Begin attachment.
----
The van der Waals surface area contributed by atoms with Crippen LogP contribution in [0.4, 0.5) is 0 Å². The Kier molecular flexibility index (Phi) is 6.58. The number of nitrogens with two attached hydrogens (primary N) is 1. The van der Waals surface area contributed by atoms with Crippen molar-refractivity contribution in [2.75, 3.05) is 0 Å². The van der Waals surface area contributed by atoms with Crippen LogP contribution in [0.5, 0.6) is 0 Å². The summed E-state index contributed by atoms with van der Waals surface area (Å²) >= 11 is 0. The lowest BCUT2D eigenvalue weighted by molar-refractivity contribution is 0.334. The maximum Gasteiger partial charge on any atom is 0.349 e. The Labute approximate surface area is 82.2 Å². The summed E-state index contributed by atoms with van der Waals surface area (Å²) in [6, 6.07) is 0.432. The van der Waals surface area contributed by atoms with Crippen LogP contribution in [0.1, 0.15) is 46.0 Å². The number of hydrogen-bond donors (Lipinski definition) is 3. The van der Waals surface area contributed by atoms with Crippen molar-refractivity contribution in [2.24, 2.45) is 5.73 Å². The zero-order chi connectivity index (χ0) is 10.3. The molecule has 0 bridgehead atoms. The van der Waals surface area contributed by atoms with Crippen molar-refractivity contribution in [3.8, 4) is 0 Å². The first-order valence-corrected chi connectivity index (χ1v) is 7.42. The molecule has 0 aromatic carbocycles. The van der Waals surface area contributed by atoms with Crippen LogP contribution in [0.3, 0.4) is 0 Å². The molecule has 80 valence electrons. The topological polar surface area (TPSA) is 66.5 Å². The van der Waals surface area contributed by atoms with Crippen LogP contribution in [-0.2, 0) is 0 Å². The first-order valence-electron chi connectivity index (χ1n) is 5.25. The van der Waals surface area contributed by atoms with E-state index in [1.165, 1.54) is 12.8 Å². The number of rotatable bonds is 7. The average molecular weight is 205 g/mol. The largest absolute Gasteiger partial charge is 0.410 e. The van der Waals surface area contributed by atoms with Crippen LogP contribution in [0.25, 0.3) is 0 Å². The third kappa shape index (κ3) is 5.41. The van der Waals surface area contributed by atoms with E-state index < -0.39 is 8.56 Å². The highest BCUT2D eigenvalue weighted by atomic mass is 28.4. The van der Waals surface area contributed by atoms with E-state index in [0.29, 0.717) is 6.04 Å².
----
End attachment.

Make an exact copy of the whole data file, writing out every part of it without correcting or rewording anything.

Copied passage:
The van der Waals surface area contributed by atoms with Crippen LogP contribution in [0.4, 0.5) is 0 Å². The Kier molecular flexibility index (Phi) is 6.58. The number of nitrogens with two attached hydrogens (primary N) is 1. The van der Waals surface area contributed by atoms with Crippen molar-refractivity contribution in [2.75, 3.05) is 0 Å². The van der Waals surface area contributed by atoms with Crippen LogP contribution in [0.5, 0.6) is 0 Å². The summed E-state index contributed by atoms with van der Waals surface area (Å²) >= 11 is 0. The lowest BCUT2D eigenvalue weighted by molar-refractivity contribution is 0.334. The maximum Gasteiger partial charge on any atom is 0.349 e. The Labute approximate surface area is 82.2 Å². The summed E-state index contributed by atoms with van der Waals surface area (Å²) in [6, 6.07) is 0.432. The van der Waals surface area contributed by atoms with Crippen LogP contribution in [0.1, 0.15) is 46.0 Å². The number of hydrogen-bond donors (Lipinski definition) is 3. The van der Waals surface area contributed by atoms with Crippen molar-refractivity contribution in [2.24, 2.45) is 5.73 Å². The zero-order chi connectivity index (χ0) is 10.3. The molecule has 0 bridgehead atoms. The van der Waals surface area contributed by atoms with Crippen molar-refractivity contribution in [3.8, 4) is 0 Å². The first-order valence-corrected chi connectivity index (χ1v) is 7.42. The molecule has 0 aromatic carbocycles. The van der Waals surface area contributed by atoms with Crippen LogP contribution in [0.3, 0.4) is 0 Å². The molecule has 80 valence electrons. The topological polar surface area (TPSA) is 66.5 Å². The van der Waals surface area contributed by atoms with Crippen LogP contribution in [-0.2, 0) is 0 Å². The first-order valence-electron chi connectivity index (χ1n) is 5.25. The van der Waals surface area contributed by atoms with E-state index in [1.165, 1.54) is 12.8 Å². The number of rotatable bonds is 7. The average molecular weight is 205 g/mol. The largest absolute Gasteiger partial charge is 0.410 e. The van der Waals surface area contributed by atoms with Crippen LogP contribution in [0.25, 0.3) is 0 Å². The third kappa shape index (κ3) is 5.41. The van der Waals surface area contributed by atoms with E-state index < -0.39 is 8.56 Å². The highest BCUT2D eigenvalue weighted by atomic mass is 28.4. The van der Waals surface area contributed by atoms with E-state index in [0.29, 0.717) is 6.04 Å².